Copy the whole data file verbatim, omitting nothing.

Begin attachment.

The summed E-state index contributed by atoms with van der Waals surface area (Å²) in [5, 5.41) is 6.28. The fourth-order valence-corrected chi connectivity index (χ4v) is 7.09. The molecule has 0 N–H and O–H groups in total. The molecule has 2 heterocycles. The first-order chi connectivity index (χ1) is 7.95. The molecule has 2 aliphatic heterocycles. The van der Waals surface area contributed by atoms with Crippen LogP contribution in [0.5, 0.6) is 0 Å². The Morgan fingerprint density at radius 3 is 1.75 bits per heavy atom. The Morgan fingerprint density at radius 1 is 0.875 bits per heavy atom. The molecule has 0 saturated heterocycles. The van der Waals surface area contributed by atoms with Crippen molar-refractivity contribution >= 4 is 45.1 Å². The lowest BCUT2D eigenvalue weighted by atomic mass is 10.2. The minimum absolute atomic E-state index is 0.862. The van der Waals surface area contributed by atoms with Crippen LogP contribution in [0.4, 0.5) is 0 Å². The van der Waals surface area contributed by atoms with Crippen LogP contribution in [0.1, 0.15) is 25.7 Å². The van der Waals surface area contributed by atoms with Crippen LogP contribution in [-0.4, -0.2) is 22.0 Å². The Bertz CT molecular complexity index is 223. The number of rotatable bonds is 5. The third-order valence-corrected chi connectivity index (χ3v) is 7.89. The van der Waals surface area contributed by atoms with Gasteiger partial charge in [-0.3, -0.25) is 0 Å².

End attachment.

The summed E-state index contributed by atoms with van der Waals surface area (Å²) in [5, 5.41) is 6.28. The fourth-order valence-corrected chi connectivity index (χ4v) is 7.09. The molecule has 0 N–H and O–H groups in total. The molecule has 2 heterocycles. The first-order chi connectivity index (χ1) is 7.95. The molecule has 2 aliphatic heterocycles. The van der Waals surface area contributed by atoms with Crippen LogP contribution in [0.5, 0.6) is 0 Å². The Morgan fingerprint density at radius 3 is 1.75 bits per heavy atom. The Morgan fingerprint density at radius 1 is 0.875 bits per heavy atom. The molecule has 0 saturated heterocycles. The van der Waals surface area contributed by atoms with Crippen molar-refractivity contribution >= 4 is 45.1 Å². The lowest BCUT2D eigenvalue weighted by atomic mass is 10.2. The minimum absolute atomic E-state index is 0.862. The van der Waals surface area contributed by atoms with Crippen LogP contribution in [0.4, 0.5) is 0 Å². The van der Waals surface area contributed by atoms with Crippen LogP contribution in [0.1, 0.15) is 25.7 Å². The van der Waals surface area contributed by atoms with Crippen LogP contribution in [-0.4, -0.2) is 22.0 Å². The Bertz CT molecular complexity index is 223. The number of rotatable bonds is 5. The third-order valence-corrected chi connectivity index (χ3v) is 7.89. The van der Waals surface area contributed by atoms with Gasteiger partial charge in [-0.3, -0.25) is 0 Å².